Finally, some defense. IU posted its best win to date of the Crean era despite the Hoosiers' worst offensive performance of the season. IU's points per possession (.87) and effective field goal percentage (42.7) were the worst of the season, and in turnovers (25.2 percent) they were close. IU shot only 37 percent from the field and was badly out-rebounded on both ends of the court. Had any of us had access to IU's offensive line before the game, we would have predicted a bloodbath. Fortunately, IU gave its best defensive effort in years, and Illinois was just a little worse than the Hoosiers offensively. The result was IU's first win over a ranked team in three years and a disheartening loss for the experienced Illini.IU held Illinois to 32 percent shooting from the field, and none of the Illini's scorers did much. IU obtained some revenge against Demetri McCamey for his dagger in last year's game in Champaign: McCamey was 2-11 from the field. Mike Davis, with 14 points on 7-14 from the field, was the only Illini in double figures. Jereme Richmond scored 9 points on 4-8 shooting, but no other Illinois player managed more than two field goals. Mike Tisdale, a player I expected to be unguardable, was only 2-10 from the field.
The bright spot offensively for IU was Jordan Hulls, who scored 18 points, thanks in large part to 4-5 three point shooting. No one else had particularly pretty offensive numbers, but Tom Pritchard, with what hopefully will be a confidence builder, put IU ahead for good late in the second half with his tip in of a Hulls miss. Jeremiah Rivers was a beast defensively, and the entire team in general did a good job. There's no doubt that Illinois was off and missed some open shots, but those are the breaks. We did just enough to win, and that's what matters. This was an unevenly called game, thanks to the inexplicable presence of Ted Valentine, but I didn't think it weighted particularly in favor of one team or the other.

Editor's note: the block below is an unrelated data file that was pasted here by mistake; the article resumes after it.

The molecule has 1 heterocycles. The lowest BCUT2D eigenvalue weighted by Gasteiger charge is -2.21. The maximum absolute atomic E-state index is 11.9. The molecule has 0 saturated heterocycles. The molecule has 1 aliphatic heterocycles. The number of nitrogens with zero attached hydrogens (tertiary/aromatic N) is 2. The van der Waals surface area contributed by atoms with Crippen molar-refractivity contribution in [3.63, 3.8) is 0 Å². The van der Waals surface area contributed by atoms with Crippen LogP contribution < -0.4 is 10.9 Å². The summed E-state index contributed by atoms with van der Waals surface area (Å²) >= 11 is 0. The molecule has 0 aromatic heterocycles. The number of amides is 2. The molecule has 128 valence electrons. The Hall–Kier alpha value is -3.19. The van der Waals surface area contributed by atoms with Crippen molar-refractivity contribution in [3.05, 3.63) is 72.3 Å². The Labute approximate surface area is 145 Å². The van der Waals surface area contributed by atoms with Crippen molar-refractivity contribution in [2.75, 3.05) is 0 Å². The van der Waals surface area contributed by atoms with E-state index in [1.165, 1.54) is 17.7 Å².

Well, after the most depressing performance of the season, IU bounced back nicely. Uneven play is a hallmark of young teams, and we probably will face more disappointment as the season continues, but I think we're better off than could have been imagined two weeks ago. IU has won two of its last four Big Ten games, and one of the losses was a hard fought loss in Madison that IU led for most of the way. As I said in the comments below, one of my primary hopes for this team was that we would be a tough out at home. With the glaring exception of the Penn State game, that has been the case (I can't consider the loss to Ohio State a bad loss). The next three games will be an interesting test. IU travels to East Lansing on Sunday. Michigan State is struggling home and away but is desperate for a win, and an IU win there would be a major upset. The tone for the rest of the season will be set by the two games that follow: home games against Minnesota and Iowa. Wins in those two games would keep IU's postseason hopes alive, but the Hoosiers probably can't afford a loss in either of those games. Still, let's try not to get too far ahead of ourselves. Last night's win was a rare high point for a struggling program, so let's enjoy it for what it is rather than worry too much about what it all means.